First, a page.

Finland’s Foreign Minister Pekka Haavisto arrives for the meeting of the NATO Ministers of Foreign Affairs in Bucharest, Romania, on November 30, 2022.
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Finland is calling for a “time-out” in talks with Turkey over Finnish and Swedish accession to NATO, after a series of events between Turkey and Sweden spiked fresh tensions and acrimony.
“A time-out is needed before we return to the three-way talks and see where we are when the dust has settled after the current situation, so no conclusions should be drawn yet … I think there will be a break for a couple of weeks,” Finnish Foreign Minister Pekka Haavisto told Reuters in an interview published Tuesday.
Turkish President Recep Tayyip Erdogan said Monday that Sweden shouldn’t expect his country’s support in joining NATO after it allowed a far-right wing demonstration and Quran burning to take place in Stockholm, in front of the Turkish embassy.
“Those who allow such blasphemy in front of our embassy can no longer expect our support for their NATO membership,” Erdogan said.
The burning of the Quran, Islam’s holy book, was led by Rasmus Paludan, who leads the Danish far-right political party Hard Line. Swedish authorities say the protest was legal under the country’s free speech laws, but Sweden’s leaders condemned the act, calling it “appalling.”
The Islamophobic demonstration set off angry responses and condemnation from a number of Muslim countries including Saudi Arabia, Jordan and Kuwait, and prompted a protest by Muslims in front of the Swedish consulate in Istanbul.
A sign in a window of the Swedish consulate in Istanbul read in all caps: “We do not share that book-burning idiot’s view!!”
Finland and Sweden have since May 2022 made clear their intention to join the NATO alliance simultaneously, decidedly dropping their long-held policy of non-alignment following Russia’s invasion of Ukraine. Accepting a new member into the 73-year old alliance requires unanimous consent of all 30 current members; Turkey is the one member most vocally opposing the new accession.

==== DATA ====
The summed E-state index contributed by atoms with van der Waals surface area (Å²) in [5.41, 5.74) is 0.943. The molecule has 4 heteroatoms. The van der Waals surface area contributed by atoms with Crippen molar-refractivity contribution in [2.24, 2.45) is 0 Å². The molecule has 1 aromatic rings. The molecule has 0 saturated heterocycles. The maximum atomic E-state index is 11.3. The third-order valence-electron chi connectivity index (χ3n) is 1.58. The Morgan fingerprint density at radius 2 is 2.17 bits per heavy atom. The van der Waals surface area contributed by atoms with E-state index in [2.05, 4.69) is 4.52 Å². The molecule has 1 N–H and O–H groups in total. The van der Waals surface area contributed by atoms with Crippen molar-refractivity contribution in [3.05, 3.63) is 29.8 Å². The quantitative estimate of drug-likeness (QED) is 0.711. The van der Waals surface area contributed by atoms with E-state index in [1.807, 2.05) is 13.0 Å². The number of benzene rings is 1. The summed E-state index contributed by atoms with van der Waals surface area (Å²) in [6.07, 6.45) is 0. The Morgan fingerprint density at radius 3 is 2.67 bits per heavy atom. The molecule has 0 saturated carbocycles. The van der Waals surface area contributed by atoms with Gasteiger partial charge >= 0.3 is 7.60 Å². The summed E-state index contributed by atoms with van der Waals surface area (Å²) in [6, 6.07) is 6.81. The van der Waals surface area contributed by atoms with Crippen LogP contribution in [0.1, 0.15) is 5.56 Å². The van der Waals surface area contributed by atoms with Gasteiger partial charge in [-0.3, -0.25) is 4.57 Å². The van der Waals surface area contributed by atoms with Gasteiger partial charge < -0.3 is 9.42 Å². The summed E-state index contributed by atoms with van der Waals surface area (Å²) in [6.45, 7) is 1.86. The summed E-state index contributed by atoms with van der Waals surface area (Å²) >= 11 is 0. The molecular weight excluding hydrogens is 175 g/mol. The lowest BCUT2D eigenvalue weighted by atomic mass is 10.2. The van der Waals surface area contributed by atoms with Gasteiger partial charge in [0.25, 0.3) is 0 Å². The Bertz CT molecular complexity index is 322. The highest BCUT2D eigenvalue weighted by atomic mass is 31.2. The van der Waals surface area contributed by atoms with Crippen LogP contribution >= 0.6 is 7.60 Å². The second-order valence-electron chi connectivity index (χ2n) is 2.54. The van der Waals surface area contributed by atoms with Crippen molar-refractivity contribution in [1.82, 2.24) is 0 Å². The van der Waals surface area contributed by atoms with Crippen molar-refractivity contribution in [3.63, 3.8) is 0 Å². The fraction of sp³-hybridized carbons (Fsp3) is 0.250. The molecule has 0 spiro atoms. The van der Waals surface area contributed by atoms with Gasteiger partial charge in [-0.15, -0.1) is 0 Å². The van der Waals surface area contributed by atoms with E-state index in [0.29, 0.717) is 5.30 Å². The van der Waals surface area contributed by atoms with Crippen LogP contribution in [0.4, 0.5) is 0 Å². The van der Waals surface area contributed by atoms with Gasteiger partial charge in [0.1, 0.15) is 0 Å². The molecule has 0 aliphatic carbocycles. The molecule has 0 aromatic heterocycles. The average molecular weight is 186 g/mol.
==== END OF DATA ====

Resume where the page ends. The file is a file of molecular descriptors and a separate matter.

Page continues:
Sweden and Finland have taken another step in joining NATO, meaning only a formal ratification of their accession agreement is now left.
Anadolu Agency | Anadolu Agency | Getty Images
The reasons behind Ankara’s opposition are complex, but center mainly on Sweden’s support for Kurdish groups that Turkey considers to be terrorists, and on weapons embargoes that both Sweden and Finland, along with other EU countries, put on Turkey for its targeting of Kurdish militias in Syria.
Finland and Sweden signed a trilateral agreement with Turkey to work to overcome Turkey’s points of opposition to the Nordic states’ NATO memberships. But the latest scheduled meetings were canceled after the Quran burning incident, as well as a protest by Kurdish activists in Sweden several days earlier that featured an effigy of Erdogan hanging upside down by a rope.
Turkish presidential spokesperson Ibrahim Kalin recently said that Sweden has eight to 10 weeks to make the changes demanded by Ankara as Turkey’s parliament could go into recess before the country’s crucial presidential election on May 14. Sweden says it needs six more months to make those changes.
Analysts interviewed by CNBC do not expect any major change in Turkey’s position before the election.